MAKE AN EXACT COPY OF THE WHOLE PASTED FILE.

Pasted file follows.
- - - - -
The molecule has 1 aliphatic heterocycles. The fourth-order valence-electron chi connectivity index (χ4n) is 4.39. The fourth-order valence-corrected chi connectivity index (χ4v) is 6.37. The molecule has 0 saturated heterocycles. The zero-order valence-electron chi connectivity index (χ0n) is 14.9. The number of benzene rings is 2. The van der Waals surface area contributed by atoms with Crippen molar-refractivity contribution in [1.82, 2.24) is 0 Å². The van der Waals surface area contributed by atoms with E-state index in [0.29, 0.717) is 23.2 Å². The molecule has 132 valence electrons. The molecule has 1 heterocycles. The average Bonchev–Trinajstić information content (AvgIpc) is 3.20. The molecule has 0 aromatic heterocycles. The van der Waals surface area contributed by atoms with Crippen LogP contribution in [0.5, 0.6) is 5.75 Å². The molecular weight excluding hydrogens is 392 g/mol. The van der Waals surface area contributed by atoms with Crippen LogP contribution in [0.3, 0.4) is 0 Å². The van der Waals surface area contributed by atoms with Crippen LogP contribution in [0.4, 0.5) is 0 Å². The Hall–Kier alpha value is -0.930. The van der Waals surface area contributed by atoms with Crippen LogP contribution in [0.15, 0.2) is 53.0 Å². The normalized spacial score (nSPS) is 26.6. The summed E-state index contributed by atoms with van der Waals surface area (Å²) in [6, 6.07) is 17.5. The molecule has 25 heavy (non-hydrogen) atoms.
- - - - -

The molecule has 1 aliphatic heterocycles. The fourth-order valence-electron chi connectivity index (χ4n) is 4.39. The fourth-order valence-corrected chi connectivity index (χ4v) is 6.37. The molecule has 0 saturated heterocycles. The zero-order valence-electron chi connectivity index (χ0n) is 14.9. The number of benzene rings is 2. The van der Waals surface area contributed by atoms with Crippen molar-refractivity contribution in [1.82, 2.24) is 0 Å². The van der Waals surface area contributed by atoms with E-state index in [0.29, 0.717) is 23.2 Å². The molecule has 132 valence electrons. The molecule has 1 heterocycles. The average Bonchev–Trinajstić information content (AvgIpc) is 3.20. The molecule has 0 aromatic heterocycles. The van der Waals surface area contributed by atoms with Crippen LogP contribution in [0.5, 0.6) is 5.75 Å². The molecular weight excluding hydrogens is 392 g/mol. The van der Waals surface area contributed by atoms with Crippen LogP contribution in [0.3, 0.4) is 0 Å². The van der Waals surface area contributed by atoms with Crippen LogP contribution in [0.4, 0.5) is 0 Å². The Hall–Kier alpha value is -0.930. The van der Waals surface area contributed by atoms with Crippen LogP contribution in [0.15, 0.2) is 53.0 Å². The normalized spacial score (nSPS) is 26.6. The summed E-state index contributed by atoms with van der Waals surface area (Å²) in [6, 6.07) is 17.5. The molecule has 25 heavy (non-hydrogen) atoms.